Opinion pieces

Some thoughts on inequality

To whom it may concern

I learnt from this week’s Sunday Times (17/05/2015) that I live near to one of South Africa’s richest private estates – boasting more than twenty “über- millionaires in dollarterms”.  I drive past the estate often with its unobscured views of the Helderberg mountain ranges bordering spectacular wine estates.  The Sunday Times story evoked feelings of discomfort in me – whilst it raised the stark contrast with the poverty experienced by the majority in our country it also featured stories of “rags to riches” that in a sense celebrated this ostentatious display of luxury and wealth.

The Sunday Times story was the very antithesis to another article I had read in the Cape Times the previous week that had featured Tony Erenreich, the ANC leader in the City of Cape Town Council.  Tony has used his commitment to donate his Council salary andincome from public speaking to the poor as a challenge to the wealthy in our society, including political and business leaders, to do the same.  He argues that a pretentious display of wealth in our society – especially evident in racial terms – undermines nation building.  The feelings that this article had evoked in me were of admiration for Tony and a sense of personal challenge with regard to my life-style choices.  What I like about Tony’s response is that, as a trade unionist, he could simply blame inequality on structural factors within our economy and excuse himself of any personal responsibility; but he chooses not to, and instead takes immediate personal actions that will impact on those he can assist.

These two newspaper articles have made me reflect on the persistent inequality within South Africa and the kinds of conversations that we need to keep alive.  I am aware that there have been different studies and/or interpretations regarding the level of inequality in South African society.  Some argue that income inequality is reducing, while others contend that income inequality is an unsatisfactory measure since it excludes a large proportion of the population who receive no income whatsoever.  Whatever the statistical model and interpretation, the fact remains that inequality and the consequences thereof are clearly visible in our society.  One cannot disregard the shack-lands alongside our modern freeways and the homeless sleeping on our streets.  Within this context one has to question whether we should be celebrating or encouraging aspirations of unbridled wealth accumulation – the splurges on flashy cars, expensive alcohol and designer-labelled apparel.  One has to question whose interests our economy serves.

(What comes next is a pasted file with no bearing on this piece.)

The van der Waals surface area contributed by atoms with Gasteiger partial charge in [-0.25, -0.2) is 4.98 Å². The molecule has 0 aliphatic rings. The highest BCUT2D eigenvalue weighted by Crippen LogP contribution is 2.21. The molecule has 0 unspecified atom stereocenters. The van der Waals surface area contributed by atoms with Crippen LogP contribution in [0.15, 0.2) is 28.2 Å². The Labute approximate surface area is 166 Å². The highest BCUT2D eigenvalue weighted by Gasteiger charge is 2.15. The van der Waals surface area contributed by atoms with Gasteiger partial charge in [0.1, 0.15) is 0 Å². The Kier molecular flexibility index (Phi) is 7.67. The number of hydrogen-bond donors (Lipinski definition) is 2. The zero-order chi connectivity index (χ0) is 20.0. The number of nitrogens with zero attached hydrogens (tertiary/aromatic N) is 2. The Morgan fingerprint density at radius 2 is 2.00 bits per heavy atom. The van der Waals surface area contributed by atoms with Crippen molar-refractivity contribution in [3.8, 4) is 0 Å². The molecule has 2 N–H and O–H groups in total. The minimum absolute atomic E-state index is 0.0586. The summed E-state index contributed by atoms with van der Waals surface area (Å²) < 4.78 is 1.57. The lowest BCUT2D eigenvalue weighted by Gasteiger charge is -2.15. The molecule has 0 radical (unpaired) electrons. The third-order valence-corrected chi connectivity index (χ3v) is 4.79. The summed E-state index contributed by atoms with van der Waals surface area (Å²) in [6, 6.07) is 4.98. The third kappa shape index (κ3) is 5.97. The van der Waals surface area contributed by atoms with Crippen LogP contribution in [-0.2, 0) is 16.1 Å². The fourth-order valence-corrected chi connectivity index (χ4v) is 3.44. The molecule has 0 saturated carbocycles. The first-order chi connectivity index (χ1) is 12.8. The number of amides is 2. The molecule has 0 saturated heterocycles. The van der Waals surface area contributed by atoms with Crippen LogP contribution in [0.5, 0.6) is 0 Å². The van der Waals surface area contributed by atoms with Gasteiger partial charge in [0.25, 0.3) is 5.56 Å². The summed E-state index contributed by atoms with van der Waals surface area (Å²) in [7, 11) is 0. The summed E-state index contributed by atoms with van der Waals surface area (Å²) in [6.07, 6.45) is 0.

I am repeatedly amazed – in debates about global or local poverty – how the middle-class or wealthier classes so easily blame population growth.  There is simply no consideration of the fact that the huge structural inequalities within our world and societies may be at the heart of poverty and that if there were a more fair and equitable distribution of global resources, poverty may be eradicated.    There is an assumption driven from the West that there is no alternative to an individualistic and capitalistic world order.  Examples of fairer societies such as social democracies are pushed into the background.  This propaganda entrenches the status quo and feeds growing global conflicts over access to and control over resources.  One wonders if there is space in this global ideological hegemony for some nation states to opt for a different more equitable path.

One wonders what the impact of an entire cabinet of “Tony-minded” ministers would be, and whether their personal commitments could drive a larger movement aimed at structural change within our economy.  I am reminded of some of my study visits to the Nordic countries, such as Sweden, where the main class difference that I could pick up in the housing market was the colour of the paint.    This was a result of the adoption of a particular (and perhaps past) political and economic model that valued equality and citizenry.

I’d just like to thank Tony for his leadership and challenge to us all and for making us re-think the “normalising” of inequality within our society and our individual and collective responses to this!!

 

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